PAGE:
Kerasotes Theatres

Gus Kerasotes in theater projection room (Sangamon Valley Collection)

Gus, left, and Louis Kerasotes examining a new projector in the Strand Theater in 1933.  (Photo from the Sangamon Valley Collection; information provided by Mike Kerasotes, grandson of Gus.)

A candy-store-turned nickelodeon in Springfield was the starting point for what for a time was the sixth-largest theater chain in the U.S.

Brothers Gus  (1873-1960)  and Louis Kerasotes, both Greek immigrants, converted Gus’s confectionery at 214 S. Sixth St. into the Royal theater in 1909.  The brothers opened the Savoy three years later, and the Strand, which offered the first organ accompaniment for silent films, went into business in 1921. Kerasotes bought the Gaiety theater in the 500 block of East Monroe Street in 1929 and renamed it the Senate.  Sons George, John, Nicholas and Louis all joined the company in following years.

George Gus Kerasotes, right, son of Gus Kerasotes,presents Doris Day with the 1961 Star of the Year award from the Theatre Owners of America. (Contributed by Mike Kerasotes)

George Gus Kerasotes, left, son of Gus Kerasotes, presents Doris Day with the 1961 Star of the Year award from the Theatre Owners of America. George Kerasotes founded the TOA. (Contributed by Mike Kerasotes)

Kerasotes Theatres first expanded into small and middle-sized communities in Illinois, then moved into Missouri and Indiana. More aggressive growth in the 1970s made the chain the ninth-largest in the country by the early 1980s. A family split in 1985 — George established his own chain, GKC Theatres — slowed the parent firm’s expansion only slightly.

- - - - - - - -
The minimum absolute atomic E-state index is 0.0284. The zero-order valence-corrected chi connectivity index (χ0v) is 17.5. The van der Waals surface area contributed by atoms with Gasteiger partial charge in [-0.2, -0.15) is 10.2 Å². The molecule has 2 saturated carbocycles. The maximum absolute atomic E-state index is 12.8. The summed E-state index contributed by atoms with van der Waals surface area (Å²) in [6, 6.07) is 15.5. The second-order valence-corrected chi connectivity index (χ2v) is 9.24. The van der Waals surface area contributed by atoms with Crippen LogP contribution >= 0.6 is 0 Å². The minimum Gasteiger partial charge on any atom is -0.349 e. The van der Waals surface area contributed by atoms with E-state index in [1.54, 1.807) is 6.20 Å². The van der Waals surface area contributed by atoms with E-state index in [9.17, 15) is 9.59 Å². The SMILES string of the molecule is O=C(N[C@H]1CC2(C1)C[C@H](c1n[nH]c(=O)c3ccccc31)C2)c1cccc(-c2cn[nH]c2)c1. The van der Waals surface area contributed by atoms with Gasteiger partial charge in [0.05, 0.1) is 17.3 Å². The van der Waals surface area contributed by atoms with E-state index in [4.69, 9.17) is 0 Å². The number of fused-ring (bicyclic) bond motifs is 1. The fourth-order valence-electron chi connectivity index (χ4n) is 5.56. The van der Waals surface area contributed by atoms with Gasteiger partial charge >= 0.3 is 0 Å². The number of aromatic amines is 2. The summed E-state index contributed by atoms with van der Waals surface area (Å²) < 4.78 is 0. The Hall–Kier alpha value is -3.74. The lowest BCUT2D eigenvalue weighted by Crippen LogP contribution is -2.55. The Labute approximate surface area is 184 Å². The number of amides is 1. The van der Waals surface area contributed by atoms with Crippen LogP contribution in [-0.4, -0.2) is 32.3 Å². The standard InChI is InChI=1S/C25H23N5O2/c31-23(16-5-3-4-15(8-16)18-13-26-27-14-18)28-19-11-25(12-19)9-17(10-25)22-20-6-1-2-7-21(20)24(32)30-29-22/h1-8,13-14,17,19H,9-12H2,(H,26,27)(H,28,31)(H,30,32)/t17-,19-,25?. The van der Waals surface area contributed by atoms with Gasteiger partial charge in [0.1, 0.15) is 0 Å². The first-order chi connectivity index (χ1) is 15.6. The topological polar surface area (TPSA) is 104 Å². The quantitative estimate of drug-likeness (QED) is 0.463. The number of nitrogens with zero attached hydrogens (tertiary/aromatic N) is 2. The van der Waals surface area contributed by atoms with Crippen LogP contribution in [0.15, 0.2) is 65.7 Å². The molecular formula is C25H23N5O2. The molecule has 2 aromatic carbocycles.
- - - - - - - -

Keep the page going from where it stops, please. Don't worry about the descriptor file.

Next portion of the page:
Kerasotes Theatres’ headquarters was at Sixth and Washington streets, in a building Gus had constructed in 1926, until 1999, when grandsons Tony and Dean moved the company’s base of operations to Chicago.

“We … needed to beef up our corporate structure, and the center of finance, legal, and the ability to attract qualified management professionals was in Chicago,” Dean Kerasotes told Film Journal, which published a lengthy profile of the Kerasotes chain for its centennial in 2009.

By its 100th anniversary, however, Kerasotes Showplace Theatres had less than a year of independence left. Movie giant AMC bought Kerasotes Showplace for an undisclosed amount in January 2010. At the time, Kerasotes had 96 theaters with 973 screens.

Tony Kerasotes said when the sale took place that a private equity firm, Providence Equity Partners, that had invested in the chain had decided to cash out its interest. The Kerasotes family was unable to find a replacement investor that would have allowed to family to continue to operate its theaters, he said. (George Kerasotes’ GKC chain also had been taken over by then; it was purchased by Carmike Cinemas Inc. in 2005.)

Although Kerasotes no longer is in the Springfield theater business, the family is still prominently remembered via the Gus and Flora Kerasotes YMCA branch, which opened in 2011 on West Iles Avenue.bridge

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